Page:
TAU group: Participants will continue to receive their usual care from their Early Intervention team.
TAU plus MOL group: Participants will be able to access as many sessions of Method of Levels therapy as they require during a 10 month treatment window, in addition to their usual care from the Early Intervention team. MOL sessions generally last between 15-60 minutes, but the exact length of sessions is decided by the client. Method of Levels (MOL) is a psychological therapy based on Perceptual Control Theory (PCT). PCT proposes that people experience psychological distress when they lose control. People can experience a loss of control for several reasons, but one common reason is having conflicting goals. MOL helps people become aware of this conflict, enabling people to resolve goal conflict and regain control. To do this, MOL therapists ask people to talk about their problems. The therapist then uses questions to help the client become aware of background thoughts that might be relevant to the problem. Through this process of talking about problems and noticing background thoughts, the client becomes aware of their conflicted goals and is able to resolve them. Therapy will be delivered face-to-face by a psychological therapist who has been trained in the delivery of Method of Levels therapy. The therapist will receive ongoing clinical supervision on the use of this approach.
Participants will be asked to complete questionnaires to assess their mental state at a baseline meeting and then 10 and 14 months later.
Primary outcome measure
1. Recruitment rate is measured using the number of participants consenting to participate in the trial at baseline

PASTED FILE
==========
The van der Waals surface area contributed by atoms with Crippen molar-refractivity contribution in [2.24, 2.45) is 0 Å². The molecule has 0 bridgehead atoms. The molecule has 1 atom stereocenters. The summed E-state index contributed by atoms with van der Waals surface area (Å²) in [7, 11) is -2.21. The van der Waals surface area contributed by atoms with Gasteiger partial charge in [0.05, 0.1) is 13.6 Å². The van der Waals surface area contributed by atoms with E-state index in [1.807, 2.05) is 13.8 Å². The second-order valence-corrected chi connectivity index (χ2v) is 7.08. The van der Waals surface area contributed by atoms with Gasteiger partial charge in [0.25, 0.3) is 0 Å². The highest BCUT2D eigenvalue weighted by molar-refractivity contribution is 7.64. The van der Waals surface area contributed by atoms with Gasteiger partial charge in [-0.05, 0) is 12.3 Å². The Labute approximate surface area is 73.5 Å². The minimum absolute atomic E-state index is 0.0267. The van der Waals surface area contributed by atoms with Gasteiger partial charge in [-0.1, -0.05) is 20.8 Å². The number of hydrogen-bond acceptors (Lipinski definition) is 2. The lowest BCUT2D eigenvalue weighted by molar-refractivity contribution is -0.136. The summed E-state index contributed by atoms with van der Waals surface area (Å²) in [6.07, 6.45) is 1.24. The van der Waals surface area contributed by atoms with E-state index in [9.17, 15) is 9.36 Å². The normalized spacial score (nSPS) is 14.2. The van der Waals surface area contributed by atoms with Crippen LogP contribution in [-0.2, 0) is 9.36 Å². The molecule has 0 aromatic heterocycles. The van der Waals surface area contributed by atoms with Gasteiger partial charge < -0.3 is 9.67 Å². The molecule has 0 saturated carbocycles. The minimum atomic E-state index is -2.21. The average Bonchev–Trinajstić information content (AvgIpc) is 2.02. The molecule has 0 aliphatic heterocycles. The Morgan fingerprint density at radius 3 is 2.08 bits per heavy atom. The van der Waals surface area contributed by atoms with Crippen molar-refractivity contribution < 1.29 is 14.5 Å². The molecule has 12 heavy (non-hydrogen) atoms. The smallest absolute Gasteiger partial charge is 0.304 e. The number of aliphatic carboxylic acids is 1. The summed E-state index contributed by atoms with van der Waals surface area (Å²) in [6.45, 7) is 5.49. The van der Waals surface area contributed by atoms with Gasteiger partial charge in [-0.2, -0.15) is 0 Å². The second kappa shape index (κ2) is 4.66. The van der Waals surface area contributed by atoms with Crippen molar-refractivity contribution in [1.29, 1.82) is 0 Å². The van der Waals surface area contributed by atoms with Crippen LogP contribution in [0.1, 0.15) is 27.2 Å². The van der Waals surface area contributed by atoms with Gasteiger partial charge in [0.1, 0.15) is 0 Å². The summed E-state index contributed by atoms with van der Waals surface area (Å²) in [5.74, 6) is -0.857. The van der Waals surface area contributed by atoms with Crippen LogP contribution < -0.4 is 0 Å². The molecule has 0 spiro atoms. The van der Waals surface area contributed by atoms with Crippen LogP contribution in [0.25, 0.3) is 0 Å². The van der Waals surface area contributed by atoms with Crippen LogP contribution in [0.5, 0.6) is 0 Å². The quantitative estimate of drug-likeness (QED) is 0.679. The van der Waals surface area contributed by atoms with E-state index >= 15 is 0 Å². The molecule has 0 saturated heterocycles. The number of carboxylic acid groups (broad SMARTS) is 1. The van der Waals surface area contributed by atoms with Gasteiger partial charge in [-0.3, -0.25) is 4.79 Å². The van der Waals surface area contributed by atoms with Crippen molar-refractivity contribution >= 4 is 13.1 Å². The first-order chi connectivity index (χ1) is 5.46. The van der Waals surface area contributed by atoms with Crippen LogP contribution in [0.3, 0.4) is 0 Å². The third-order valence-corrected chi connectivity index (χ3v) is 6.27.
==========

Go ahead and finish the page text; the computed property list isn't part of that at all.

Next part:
2. Retention rate is measured using the number of participants retained in the triil at 14 month follow up
Secondary outcome measures
1. Subjective well-being, symptoms, functioning and risk are measured using the CORE-OM at baseline, 10 months and 14 months
2. The problems troubling participants most are measured using the Psychological Outcome Profiles (PSYCHLOPS) at baseline, 10 months and 14 months
3. Reorganisation of goal conflict is measured using the Reorganisation of Conflict Scale (ROC) at baseline, each therapy session, 10 months and 14 months
4. Personal recovery from psychosis is measured using the Questionnaire about the Process of Recovery (QPR) at baseline, 10 months and 14 months
5. Individual, social, relational, and overall functioning are measured using the Outcome Rating Scale (ORS) at baseline, each therapy session, 10 months and 14 months
6. Participant’s perceptions of the therapeutic alliance are measured using the Session Rating Scale (SRS) at each therapy session
Overall trial start date
Overall trial end date
Reason abandoned (if study stopped)
Participant inclusion criteria
1. People aged 16-65 years
2. Current user of Greater Manchester West Mental Health NHS Foundation Trust Early Intervention Services (assessed as experiencing a first episode of psychosis)
3. Sufficient English language abilities (verbal and written) to complete written material (for example, outcome measures) and participate in psychological therapy
Target number of participants
Planned Sample Size: 36; UK Sample Size: 36
Participant exclusion criteria
1. People aged under 16
2. Not currently using of Greater Manchester West Mental Health NHS Foundation Trust Early Intervention Services.
3. Literacy or English language difficulties that make it difficult for the person to complete written material (for example, outcome measures) or to participate in psychological therapy
4. GMW Early Intervention service users who are currently serving a custodial prison
Recruitment start date
Recruitment end date
Countries of recruitment
Trial participating centre
Bolton Early Intervention Team
Bentley House Viking Works Weston Street
Trial participating centre
Salford Early Intervention Team
Broadwalk Centre 51 Belvedere Road
Trial participating centre
Trafford Early Intervention Team
Crossgate House Cross Street
National Institute for Health Research
Funding Body Type
Funding Body Subtype
Results and Publications
Publication and dissemination plan
The intention is to publish the study findings in peer reviewed journals in 2018/19. Findings will also be presented at relevant conferences. A plain English summary of the study will be produced to provide feedback to participants.
IPD sharing statement:
Participant level data will be held by The University of Manchester, and the contact person will be Dr Sara Tai (Primary Investigator). Her email address is firstname.lastname@example.org
Intention to publish date
Participant level data
Available on request
Basic results (scientific)